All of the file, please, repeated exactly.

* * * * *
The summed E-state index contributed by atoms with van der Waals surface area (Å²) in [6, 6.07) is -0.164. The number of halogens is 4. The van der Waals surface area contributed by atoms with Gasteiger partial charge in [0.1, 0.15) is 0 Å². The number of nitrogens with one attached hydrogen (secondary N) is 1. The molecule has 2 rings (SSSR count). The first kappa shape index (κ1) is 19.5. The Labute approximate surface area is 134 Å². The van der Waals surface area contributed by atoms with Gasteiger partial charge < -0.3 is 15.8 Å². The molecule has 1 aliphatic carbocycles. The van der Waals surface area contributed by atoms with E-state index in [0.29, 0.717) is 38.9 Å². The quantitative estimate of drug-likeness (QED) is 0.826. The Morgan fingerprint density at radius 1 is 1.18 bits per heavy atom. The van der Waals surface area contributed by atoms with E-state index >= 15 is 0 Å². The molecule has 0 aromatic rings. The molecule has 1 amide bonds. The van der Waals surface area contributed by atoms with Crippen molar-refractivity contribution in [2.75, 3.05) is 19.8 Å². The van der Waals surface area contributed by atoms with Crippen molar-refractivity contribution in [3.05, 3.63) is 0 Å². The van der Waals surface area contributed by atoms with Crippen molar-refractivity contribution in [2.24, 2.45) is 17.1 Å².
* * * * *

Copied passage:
The summed E-state index contributed by atoms with van der Waals surface area (Å²) in [6, 6.07) is -0.164. The number of halogens is 4. The van der Waals surface area contributed by atoms with Gasteiger partial charge in [0.1, 0.15) is 0 Å². The number of nitrogens with one attached hydrogen (secondary N) is 1. The molecule has 2 rings (SSSR count). The first kappa shape index (κ1) is 19.5. The Labute approximate surface area is 134 Å². The van der Waals surface area contributed by atoms with Gasteiger partial charge < -0.3 is 15.8 Å². The molecule has 1 aliphatic carbocycles. The van der Waals surface area contributed by atoms with E-state index in [0.29, 0.717) is 38.9 Å². The quantitative estimate of drug-likeness (QED) is 0.826. The Morgan fingerprint density at radius 1 is 1.18 bits per heavy atom. The van der Waals surface area contributed by atoms with E-state index >= 15 is 0 Å². The molecule has 0 aromatic rings. The molecule has 1 amide bonds. The van der Waals surface area contributed by atoms with Crippen molar-refractivity contribution in [2.75, 3.05) is 19.8 Å². The van der Waals surface area contributed by atoms with Crippen molar-refractivity contribution in [3.05, 3.63) is 0 Å². The van der Waals surface area contributed by atoms with Crippen molar-refractivity contribution in [2.24, 2.45) is 17.1 Å².